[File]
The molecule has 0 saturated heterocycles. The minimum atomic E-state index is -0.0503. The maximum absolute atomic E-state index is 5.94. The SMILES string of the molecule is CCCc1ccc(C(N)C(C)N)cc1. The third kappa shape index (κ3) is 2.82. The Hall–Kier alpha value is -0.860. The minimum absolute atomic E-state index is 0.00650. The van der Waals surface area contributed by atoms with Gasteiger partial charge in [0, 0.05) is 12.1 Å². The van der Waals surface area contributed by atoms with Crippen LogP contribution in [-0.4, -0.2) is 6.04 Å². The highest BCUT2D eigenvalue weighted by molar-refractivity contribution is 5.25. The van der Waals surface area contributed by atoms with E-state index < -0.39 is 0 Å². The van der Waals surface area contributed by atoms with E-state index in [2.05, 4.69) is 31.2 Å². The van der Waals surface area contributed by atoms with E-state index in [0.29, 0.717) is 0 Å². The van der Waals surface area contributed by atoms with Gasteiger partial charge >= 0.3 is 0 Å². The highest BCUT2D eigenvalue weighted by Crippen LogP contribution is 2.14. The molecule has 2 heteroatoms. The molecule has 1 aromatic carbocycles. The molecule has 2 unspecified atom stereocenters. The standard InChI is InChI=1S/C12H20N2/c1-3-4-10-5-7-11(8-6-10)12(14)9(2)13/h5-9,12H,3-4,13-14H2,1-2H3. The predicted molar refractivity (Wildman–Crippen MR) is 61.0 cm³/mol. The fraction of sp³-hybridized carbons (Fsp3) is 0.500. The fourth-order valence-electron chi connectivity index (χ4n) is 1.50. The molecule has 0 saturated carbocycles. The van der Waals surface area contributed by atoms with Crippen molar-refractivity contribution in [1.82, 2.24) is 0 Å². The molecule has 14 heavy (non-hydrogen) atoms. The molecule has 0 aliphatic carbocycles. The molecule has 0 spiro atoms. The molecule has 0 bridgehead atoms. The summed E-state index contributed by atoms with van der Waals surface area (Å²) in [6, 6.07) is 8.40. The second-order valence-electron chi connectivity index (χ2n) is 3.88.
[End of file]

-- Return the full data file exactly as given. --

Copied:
The molecule has 0 saturated heterocycles. The minimum atomic E-state index is -0.0503. The maximum absolute atomic E-state index is 5.94. The SMILES string of the molecule is CCCc1ccc(C(N)C(C)N)cc1. The third kappa shape index (κ3) is 2.82. The Hall–Kier alpha value is -0.860. The minimum absolute atomic E-state index is 0.00650. The van der Waals surface area contributed by atoms with Gasteiger partial charge in [0, 0.05) is 12.1 Å². The van der Waals surface area contributed by atoms with Crippen LogP contribution in [-0.4, -0.2) is 6.04 Å². The highest BCUT2D eigenvalue weighted by molar-refractivity contribution is 5.25. The van der Waals surface area contributed by atoms with E-state index < -0.39 is 0 Å². The van der Waals surface area contributed by atoms with E-state index in [2.05, 4.69) is 31.2 Å². The van der Waals surface area contributed by atoms with E-state index in [0.29, 0.717) is 0 Å². The van der Waals surface area contributed by atoms with Gasteiger partial charge >= 0.3 is 0 Å². The highest BCUT2D eigenvalue weighted by Crippen LogP contribution is 2.14. The molecule has 2 heteroatoms. The molecule has 1 aromatic carbocycles. The molecule has 2 unspecified atom stereocenters. The standard InChI is InChI=1S/C12H20N2/c1-3-4-10-5-7-11(8-6-10)12(14)9(2)13/h5-9,12H,3-4,13-14H2,1-2H3. The predicted molar refractivity (Wildman–Crippen MR) is 61.0 cm³/mol. The fraction of sp³-hybridized carbons (Fsp3) is 0.500. The fourth-order valence-electron chi connectivity index (χ4n) is 1.50. The molecule has 0 saturated carbocycles. The van der Waals surface area contributed by atoms with Crippen molar-refractivity contribution in [1.82, 2.24) is 0 Å². The molecule has 14 heavy (non-hydrogen) atoms. The molecule has 0 aliphatic carbocycles. The molecule has 0 spiro atoms. The molecule has 0 bridgehead atoms. The summed E-state index contributed by atoms with van der Waals surface area (Å²) in [6, 6.07) is 8.40. The second-order valence-electron chi connectivity index (χ2n) is 3.88.